Ella Fitzgerald – Blues in the Night
Blues Women Anthology ,
Ella Jane Fitzgerald (April 25, 1917 – June 15, 1996) was an American jazz vocalist with a vocal range spanning three octaves (D?3 to D?6). Often referred to as the “First Lady of Song,” the “Queen of Jazz” and “Lady Ella,” she was noted for her purity of tone, impeccable diction, phrasing and intonation, and a “horn-like” improvisational ability, particularly in her scat singing.
Fitzgerald was a notable interpreter of the Great American Songbook. Over the course of her 60-year recording career, she sold 40 million copies of her 70-plus albums, won 13 Grammy Awards and was awarded the National Medal of Arts by Ronald Reagan and the Presidential Medal of Freedom by George H. W. Bush.
Fitzgerald was still performing at Granz’s JATP concerts by 1955. She left Decca and Granz, now her manager, created Verve Records around her. She later described the period as strategically crucial, saying, “I had gotten to the point where I was only singing be-bop.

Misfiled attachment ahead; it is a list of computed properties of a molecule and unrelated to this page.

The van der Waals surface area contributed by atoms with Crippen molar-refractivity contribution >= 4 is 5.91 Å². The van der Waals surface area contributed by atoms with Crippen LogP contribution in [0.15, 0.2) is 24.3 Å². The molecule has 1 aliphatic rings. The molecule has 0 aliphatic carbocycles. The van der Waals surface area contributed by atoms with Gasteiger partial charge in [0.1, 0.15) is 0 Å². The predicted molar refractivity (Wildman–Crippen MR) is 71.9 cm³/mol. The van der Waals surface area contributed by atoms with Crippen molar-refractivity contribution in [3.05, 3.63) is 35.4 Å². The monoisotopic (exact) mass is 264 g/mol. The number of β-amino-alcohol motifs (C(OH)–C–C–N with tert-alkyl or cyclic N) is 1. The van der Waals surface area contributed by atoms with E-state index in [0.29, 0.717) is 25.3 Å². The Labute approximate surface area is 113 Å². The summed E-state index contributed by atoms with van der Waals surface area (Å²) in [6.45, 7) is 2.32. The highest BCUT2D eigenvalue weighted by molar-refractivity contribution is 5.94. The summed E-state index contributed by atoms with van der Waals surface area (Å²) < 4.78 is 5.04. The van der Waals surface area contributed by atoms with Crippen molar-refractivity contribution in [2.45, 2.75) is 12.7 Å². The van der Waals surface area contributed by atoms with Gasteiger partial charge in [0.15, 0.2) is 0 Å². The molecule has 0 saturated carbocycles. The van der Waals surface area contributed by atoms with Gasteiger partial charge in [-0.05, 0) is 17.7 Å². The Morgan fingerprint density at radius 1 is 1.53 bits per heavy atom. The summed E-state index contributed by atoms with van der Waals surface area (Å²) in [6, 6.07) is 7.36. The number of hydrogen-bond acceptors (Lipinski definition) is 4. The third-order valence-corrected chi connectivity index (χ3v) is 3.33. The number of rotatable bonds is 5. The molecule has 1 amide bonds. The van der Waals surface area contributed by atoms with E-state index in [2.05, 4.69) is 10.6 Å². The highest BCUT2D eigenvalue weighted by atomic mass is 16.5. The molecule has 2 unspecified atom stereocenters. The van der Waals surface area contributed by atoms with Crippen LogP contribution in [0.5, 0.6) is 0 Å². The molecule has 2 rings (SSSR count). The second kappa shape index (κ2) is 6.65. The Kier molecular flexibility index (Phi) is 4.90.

I thought be-bop was ‘it’, and that all I had to do was go some place and sing bop. But it finally got to the point where I had no place to sing.
I realized then that there was more to music than bop. Norman … felt that I should do other things, so he produced The Cole Porter Songbook with me. It was a turning point in my life.”
On March 15, 1955 Ella Fitzgerald opened her initial engagement at the Mocambo nightclub in Hollywood, after Marilyn Monroe lobbied the owner for the booking.[The booking was instrumental in Fitzgerald’s career. Bonnie Greer dramatized the incident as the musical drama, Marilyn and Ella, in 2008.
It has been widely reported that Fitzgerald was the first Black performer to play the Mocambo, following Monroe’s intervention, but this is not true.
African-American singers Herb Jefferies, Eartha Kitt, and Joyce Bryan all played the Mocambo in 1952 and 1953, according to stories published at the time in Jet magazine and Billboard.
Ella Fitzgerald Sings the Cole Porter Songbook, released in 1956, was the first of eight Songbook sets Fitzgerald would record for Verve at irregular intervals from 1956 to 1964. The composers and lyricists spotlighted on each set, taken together, represent the greatest part of the cultural canon known as the Great American Songbook.
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